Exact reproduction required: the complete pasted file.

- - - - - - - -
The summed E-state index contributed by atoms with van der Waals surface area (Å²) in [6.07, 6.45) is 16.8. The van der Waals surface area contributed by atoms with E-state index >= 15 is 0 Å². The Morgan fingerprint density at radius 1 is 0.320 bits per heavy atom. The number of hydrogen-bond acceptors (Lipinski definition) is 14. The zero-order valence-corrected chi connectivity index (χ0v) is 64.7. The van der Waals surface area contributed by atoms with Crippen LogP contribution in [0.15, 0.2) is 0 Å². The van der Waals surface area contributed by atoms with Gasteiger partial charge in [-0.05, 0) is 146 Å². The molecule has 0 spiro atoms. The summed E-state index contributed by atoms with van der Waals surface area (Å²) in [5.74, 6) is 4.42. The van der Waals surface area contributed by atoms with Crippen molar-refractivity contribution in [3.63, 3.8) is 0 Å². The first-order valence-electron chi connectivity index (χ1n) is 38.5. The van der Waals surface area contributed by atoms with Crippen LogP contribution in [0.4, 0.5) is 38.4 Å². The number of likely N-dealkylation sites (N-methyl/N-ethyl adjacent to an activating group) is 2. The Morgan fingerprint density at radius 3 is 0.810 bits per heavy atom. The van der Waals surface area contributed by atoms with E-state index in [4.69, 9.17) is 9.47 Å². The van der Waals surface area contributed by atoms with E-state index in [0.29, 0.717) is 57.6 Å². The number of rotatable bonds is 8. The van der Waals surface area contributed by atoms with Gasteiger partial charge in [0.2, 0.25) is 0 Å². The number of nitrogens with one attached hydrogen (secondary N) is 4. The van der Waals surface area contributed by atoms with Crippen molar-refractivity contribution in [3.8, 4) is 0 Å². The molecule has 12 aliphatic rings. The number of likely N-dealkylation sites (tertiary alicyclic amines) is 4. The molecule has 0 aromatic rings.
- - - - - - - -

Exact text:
The summed E-state index contributed by atoms with van der Waals surface area (Å²) in [6.07, 6.45) is 16.8. The van der Waals surface area contributed by atoms with E-state index >= 15 is 0 Å². The Morgan fingerprint density at radius 1 is 0.320 bits per heavy atom. The number of hydrogen-bond acceptors (Lipinski definition) is 14. The zero-order valence-corrected chi connectivity index (χ0v) is 64.7. The van der Waals surface area contributed by atoms with Crippen LogP contribution in [0.15, 0.2) is 0 Å². The van der Waals surface area contributed by atoms with Gasteiger partial charge in [-0.05, 0) is 146 Å². The molecule has 0 spiro atoms. The summed E-state index contributed by atoms with van der Waals surface area (Å²) in [5.74, 6) is 4.42. The van der Waals surface area contributed by atoms with Crippen molar-refractivity contribution in [3.63, 3.8) is 0 Å². The first-order valence-electron chi connectivity index (χ1n) is 38.5. The van der Waals surface area contributed by atoms with Crippen LogP contribution in [0.4, 0.5) is 38.4 Å². The number of likely N-dealkylation sites (N-methyl/N-ethyl adjacent to an activating group) is 2. The Morgan fingerprint density at radius 3 is 0.810 bits per heavy atom. The van der Waals surface area contributed by atoms with E-state index in [4.69, 9.17) is 9.47 Å². The van der Waals surface area contributed by atoms with E-state index in [0.29, 0.717) is 57.6 Å². The number of rotatable bonds is 8. The van der Waals surface area contributed by atoms with Gasteiger partial charge in [0.2, 0.25) is 0 Å². The number of nitrogens with one attached hydrogen (secondary N) is 4. The van der Waals surface area contributed by atoms with Crippen molar-refractivity contribution in [3.8, 4) is 0 Å². The molecule has 12 aliphatic rings. The number of likely N-dealkylation sites (tertiary alicyclic amines) is 4. The molecule has 0 aromatic rings.